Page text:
2017 was an exciting year for fungi in Kent with many scarce and rare species being recorded including micorrhizal agarics, toothed fungi, and chanterelle species. Spring was dry and generally there were few common spring fungi around. 

However, a large colony of Gyromitra esculenta was found on the Leeds Castle Estate by Jill and John Brookes. We counted 500 fruit bodies on dry sandy soil under a pine plantation together with ‘old man of the woods’ Strobilomyces stobilurus. The rarely recorded Calocybe fulgens was seen in Pembury Walks Only one morel Morchella vulgare was recorded; RBG Kew is keen to have specimens of morels as there are several species lurking under the name of Morchella aestivalis and there are plans to investigate the DNA of this group.  I would be pleased to see any specimens found in 2018. The autumn season stated early after heavy rains in late July and August.   In contrast there were many fewer species in late September and October which are often the peak months for autumn agarics. It was an ‘oak year’ and sites on heavy clay were particularly rich with many scarce or rare mycorrhizal agarics occurring often in quantity.  In contrast the chalk areas were generally very poor and species associated with beech were fewer than usual in these areas.   Excellent numbers of micorrhizal species including   Russula, Lactarius, Cortinarius and boletes were present in the oak and hornbeam woods. The colony size was often outstanding with 20-50 fruit bodies in many cases.  Hydnoid and Cantherellus species also had a excellent year and were widespread in many woods.  Of special interest was Sarcodon joeides with violet flesh found on a wooded bank at Seal Chart; there are very few British records for this first Kent find. Surprisingly, it was found for the first time in the same week in Cornwall. Grassland species included the usual common waxcaps and Mycena. Hygrocybe ingrate, more usual in the west of British Isles was seen at Old Pembury Churchyard. Common fairy clubs were frequent but no earth tongues (Geoglossum) were recorded at any of their known sites. The generally dry conditions in 2017 meant that dead wood was not particularly productive. However, Laxitextum bicolor, a fairly uncommon species, was seen on dead oak at three sites and Alick Henrici found more Tomentella species to add to the long list of this genus at Putt Wood. The mild wet end to the year was better with common agarics, brackets and jellies fruiting on dead wood. The once rare Plicatoropsis crispa continues its increase across the county. Typhula fistulosa together with Typhula contorta was widespread on fallen wood in beech litter on December 30th. Both occurred on the same small pieces of fallen wood suggesting that they are perhaps just forms of the same species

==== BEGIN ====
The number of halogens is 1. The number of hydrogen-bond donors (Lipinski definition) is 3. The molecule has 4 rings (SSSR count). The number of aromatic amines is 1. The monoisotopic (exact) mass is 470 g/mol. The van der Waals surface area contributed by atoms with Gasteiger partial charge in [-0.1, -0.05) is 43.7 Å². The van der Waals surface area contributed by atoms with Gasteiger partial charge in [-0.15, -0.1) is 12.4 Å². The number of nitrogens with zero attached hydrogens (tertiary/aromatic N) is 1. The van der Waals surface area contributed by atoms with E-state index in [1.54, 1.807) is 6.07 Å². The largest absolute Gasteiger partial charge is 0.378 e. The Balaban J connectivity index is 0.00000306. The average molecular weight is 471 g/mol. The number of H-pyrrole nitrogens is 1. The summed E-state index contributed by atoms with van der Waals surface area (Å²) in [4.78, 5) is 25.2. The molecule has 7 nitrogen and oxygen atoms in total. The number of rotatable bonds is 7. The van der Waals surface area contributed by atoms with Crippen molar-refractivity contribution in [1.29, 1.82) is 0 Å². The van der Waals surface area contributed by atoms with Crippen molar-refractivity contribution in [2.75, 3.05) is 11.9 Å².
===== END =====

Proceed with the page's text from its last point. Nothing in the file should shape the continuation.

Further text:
Thanks to members who provided records including Martin Allison, Bryan Bullen, Trudy Fleming, John and Jill Brookes, and Tony Witts. Special thanks must go to Alick Henrici and Mario Tortelli for help with identification.